Mattea Kramer

Mattea Kramer is a research analyst at the National Priorities Project in Northampton, Massachusetts and co-author (with Chris Hellman) of the new book, A People's Guide to the Federal Budget.

Articles by this author

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Thursday, March 6, 2014 - 11:29am
The Pentagon's Phony Budget War
Washington is pushing the panic button, claiming austerity is hollowing out our armed forces and our national security is at risk. That was the message Secretary of Defense Chuck Hagel delivered last week when he announced that the Army would shrink to levels not seen since before World War II.
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Thursday, December 12, 2013 - 7:21am
Don’t Deck the Halls for This One
Channeling the spirit of the holiday season, key lawmakers managed to set aside dysfunction and take the first step in a small budget deal for the 2014 fiscal year.
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Thursday, October 17, 2013 - 11:06am
Shutting Down Americans: The Government Shutdown in Perspective
On a damp Friday morning 11 days into the government shutdown, a “few dozen” truckers took to the Capital Beltway in a demonstration with the Twitter hashtag #T2SDA (Truckers to Shut Down America). They wanted to tell lawmakers they were angry, launch an impeachment campaign against the president, and pressure Congress to end itself.
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Thursday, September 19, 2013 - 9:44am
Beating Swords Into Solar Panels
A trillion dollars. It's a lot of money. In a year it could send 127 million college students to school, provide health insurance for 206 million people, or pay the salaries of seven million schoolteachers and seven million police officers. A trillion dollars could do a lot of good. It could transform or save a lot of lives. Now, imagine doubling
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Tuesday, May 21, 2013 - 12:18pm
How America Became a Third World Country (2013-2023)
The streets are so much darker now, since money for streetlights is rarely available to municipal governments. The national parks began closing down years ago. Some are already being subdivided and sold to the highest bidder. Reports on bridges crumbling or even collapsing are commonplace.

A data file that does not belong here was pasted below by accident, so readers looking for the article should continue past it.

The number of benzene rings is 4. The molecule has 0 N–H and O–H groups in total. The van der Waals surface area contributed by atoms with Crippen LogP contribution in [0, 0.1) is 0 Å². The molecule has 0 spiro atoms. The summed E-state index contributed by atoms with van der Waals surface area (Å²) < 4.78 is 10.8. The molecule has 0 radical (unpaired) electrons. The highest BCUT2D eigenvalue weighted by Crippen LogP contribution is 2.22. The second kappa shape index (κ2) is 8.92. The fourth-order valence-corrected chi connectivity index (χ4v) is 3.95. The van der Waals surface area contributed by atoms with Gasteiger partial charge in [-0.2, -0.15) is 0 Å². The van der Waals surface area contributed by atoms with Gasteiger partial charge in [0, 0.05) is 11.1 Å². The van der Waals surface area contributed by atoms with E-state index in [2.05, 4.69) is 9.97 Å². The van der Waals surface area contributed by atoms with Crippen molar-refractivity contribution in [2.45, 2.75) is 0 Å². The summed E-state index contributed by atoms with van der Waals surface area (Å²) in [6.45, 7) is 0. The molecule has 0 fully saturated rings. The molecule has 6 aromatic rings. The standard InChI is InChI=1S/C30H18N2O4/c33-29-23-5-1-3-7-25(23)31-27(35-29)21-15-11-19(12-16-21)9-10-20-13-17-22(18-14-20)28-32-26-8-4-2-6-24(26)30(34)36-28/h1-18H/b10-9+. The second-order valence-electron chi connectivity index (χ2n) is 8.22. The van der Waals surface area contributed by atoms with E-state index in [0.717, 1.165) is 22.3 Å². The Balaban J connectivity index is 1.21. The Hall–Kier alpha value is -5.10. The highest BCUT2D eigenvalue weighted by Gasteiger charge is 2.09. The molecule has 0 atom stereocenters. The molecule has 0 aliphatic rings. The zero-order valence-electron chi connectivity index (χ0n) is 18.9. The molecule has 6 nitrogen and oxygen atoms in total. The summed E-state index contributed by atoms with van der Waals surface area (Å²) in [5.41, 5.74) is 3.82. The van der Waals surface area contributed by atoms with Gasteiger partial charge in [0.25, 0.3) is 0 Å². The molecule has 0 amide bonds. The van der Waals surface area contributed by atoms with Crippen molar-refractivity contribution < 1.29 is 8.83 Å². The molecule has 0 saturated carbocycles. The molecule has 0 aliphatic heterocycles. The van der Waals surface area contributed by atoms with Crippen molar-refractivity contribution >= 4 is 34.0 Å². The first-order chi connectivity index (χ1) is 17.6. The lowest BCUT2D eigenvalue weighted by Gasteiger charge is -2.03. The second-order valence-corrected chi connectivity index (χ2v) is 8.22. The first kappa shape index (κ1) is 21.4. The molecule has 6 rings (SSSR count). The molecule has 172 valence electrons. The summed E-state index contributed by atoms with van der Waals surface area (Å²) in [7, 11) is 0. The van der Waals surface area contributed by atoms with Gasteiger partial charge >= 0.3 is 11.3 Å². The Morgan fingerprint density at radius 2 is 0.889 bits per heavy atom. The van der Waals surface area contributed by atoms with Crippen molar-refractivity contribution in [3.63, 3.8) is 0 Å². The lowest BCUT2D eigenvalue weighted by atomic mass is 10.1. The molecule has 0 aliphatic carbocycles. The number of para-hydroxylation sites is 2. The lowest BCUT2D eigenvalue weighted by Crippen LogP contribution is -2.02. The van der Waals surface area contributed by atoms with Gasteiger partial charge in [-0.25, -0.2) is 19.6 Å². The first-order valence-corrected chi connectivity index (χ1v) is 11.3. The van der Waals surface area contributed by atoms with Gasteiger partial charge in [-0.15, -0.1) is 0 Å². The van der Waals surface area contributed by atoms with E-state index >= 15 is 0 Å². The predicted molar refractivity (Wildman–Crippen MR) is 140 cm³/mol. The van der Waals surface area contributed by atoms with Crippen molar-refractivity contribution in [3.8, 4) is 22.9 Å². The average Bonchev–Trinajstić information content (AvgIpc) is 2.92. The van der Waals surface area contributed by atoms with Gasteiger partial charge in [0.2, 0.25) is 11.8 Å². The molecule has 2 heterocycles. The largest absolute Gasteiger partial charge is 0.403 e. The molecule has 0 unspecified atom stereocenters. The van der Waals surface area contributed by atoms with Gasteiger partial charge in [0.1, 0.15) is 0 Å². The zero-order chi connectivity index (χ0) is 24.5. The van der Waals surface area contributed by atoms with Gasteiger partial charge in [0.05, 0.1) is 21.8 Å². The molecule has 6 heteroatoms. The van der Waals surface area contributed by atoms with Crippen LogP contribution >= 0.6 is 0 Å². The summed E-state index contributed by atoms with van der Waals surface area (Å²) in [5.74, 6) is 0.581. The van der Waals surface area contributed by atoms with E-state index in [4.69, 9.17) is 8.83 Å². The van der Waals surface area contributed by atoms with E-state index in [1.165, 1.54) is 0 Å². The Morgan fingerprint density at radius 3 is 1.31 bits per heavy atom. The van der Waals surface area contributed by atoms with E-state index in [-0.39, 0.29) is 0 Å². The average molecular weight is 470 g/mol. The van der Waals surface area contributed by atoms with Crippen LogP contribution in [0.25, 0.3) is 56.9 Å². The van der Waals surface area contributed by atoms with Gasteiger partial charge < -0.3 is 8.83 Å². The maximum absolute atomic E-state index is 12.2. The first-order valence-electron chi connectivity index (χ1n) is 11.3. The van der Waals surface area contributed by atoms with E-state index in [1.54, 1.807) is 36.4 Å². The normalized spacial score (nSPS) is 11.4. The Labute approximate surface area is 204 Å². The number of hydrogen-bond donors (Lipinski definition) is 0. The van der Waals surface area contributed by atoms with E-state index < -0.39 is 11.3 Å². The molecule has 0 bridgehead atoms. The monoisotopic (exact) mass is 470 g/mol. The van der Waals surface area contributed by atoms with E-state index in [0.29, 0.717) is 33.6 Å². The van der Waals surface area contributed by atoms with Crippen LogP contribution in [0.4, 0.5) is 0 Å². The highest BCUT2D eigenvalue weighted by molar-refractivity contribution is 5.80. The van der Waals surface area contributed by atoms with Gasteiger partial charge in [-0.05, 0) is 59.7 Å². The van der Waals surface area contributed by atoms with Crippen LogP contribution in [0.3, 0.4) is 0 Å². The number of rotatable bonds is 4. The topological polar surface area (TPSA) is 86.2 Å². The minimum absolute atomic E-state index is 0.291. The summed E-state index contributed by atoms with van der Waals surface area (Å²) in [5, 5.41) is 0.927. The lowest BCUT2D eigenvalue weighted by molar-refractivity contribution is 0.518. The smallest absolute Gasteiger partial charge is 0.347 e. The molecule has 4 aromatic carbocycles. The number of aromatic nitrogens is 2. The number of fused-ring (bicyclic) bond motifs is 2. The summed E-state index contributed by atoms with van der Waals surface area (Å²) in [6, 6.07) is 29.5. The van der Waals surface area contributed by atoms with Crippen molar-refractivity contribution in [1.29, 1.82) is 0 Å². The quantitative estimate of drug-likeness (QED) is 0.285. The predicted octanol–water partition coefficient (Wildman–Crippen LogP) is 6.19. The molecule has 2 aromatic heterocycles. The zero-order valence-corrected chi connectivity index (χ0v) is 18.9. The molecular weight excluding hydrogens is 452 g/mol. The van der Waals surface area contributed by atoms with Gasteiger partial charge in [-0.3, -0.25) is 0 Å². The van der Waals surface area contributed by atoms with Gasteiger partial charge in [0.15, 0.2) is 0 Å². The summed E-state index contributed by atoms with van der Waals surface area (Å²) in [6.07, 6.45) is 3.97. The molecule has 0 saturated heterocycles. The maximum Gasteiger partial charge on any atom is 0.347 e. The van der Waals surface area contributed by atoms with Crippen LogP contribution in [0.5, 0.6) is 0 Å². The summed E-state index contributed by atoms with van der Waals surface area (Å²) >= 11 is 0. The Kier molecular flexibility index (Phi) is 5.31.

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Thursday, April 11, 2013 - 5:08pm
A Tax Day Plan for Righting the Republic
After heroic feats of arithmetic and a your-guess-is-as-good-as-mine interpretation of opaque rules and guidelines, millions of Americans will file their taxes by this Monday, April 15th. Then there’s the bad news.
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Thursday, February 28, 2013 - 12:10pm
'Homeland Security': The Trillion-Dollar Concept That No One Can Define
Imagine a labyrinthine government department so bloated that few have any clear idea of just what its countless pieces do. Imagine that tens of billions of tax dollars are disappearing into it annually, black hole-style, since it can’t pass a congressionally mandated audit.
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Monday, November 12, 2012 - 12:30pm
Washington’s Fiscal Cliff Notes
They don’t call it the "cliff” for nothing. It’s the fiscal spot where a nation’s representatives can gather and cry doom. It’s the place -- if Washington is to be believed -- where, with a single leap into the Abyss of Sequestration, those representatives can end it all for the rest of us.
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Monday, October 1, 2012 - 8:23am
Tough Talk for America: A Guide to the Presidential Debates You Won’t Hear
Five big things will decide what this country looks like next year and in the 20 years to follow, but here’s a guarantee for you: you’re not going to hear about them in the upcoming presidential debates.
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Tuesday, August 21, 2012 - 8:22am
Washington, Are You Listening?
Patrick Pylvainen grew up in a small town outside Minneapolis. The Minnesotan college student has seven siblings, so he borrows money for his tuition — Stafford loans from the federal government, plus loans from private banks that require interest payments while he's still in school. Now, those more affordable federal loans are in jeopardy.
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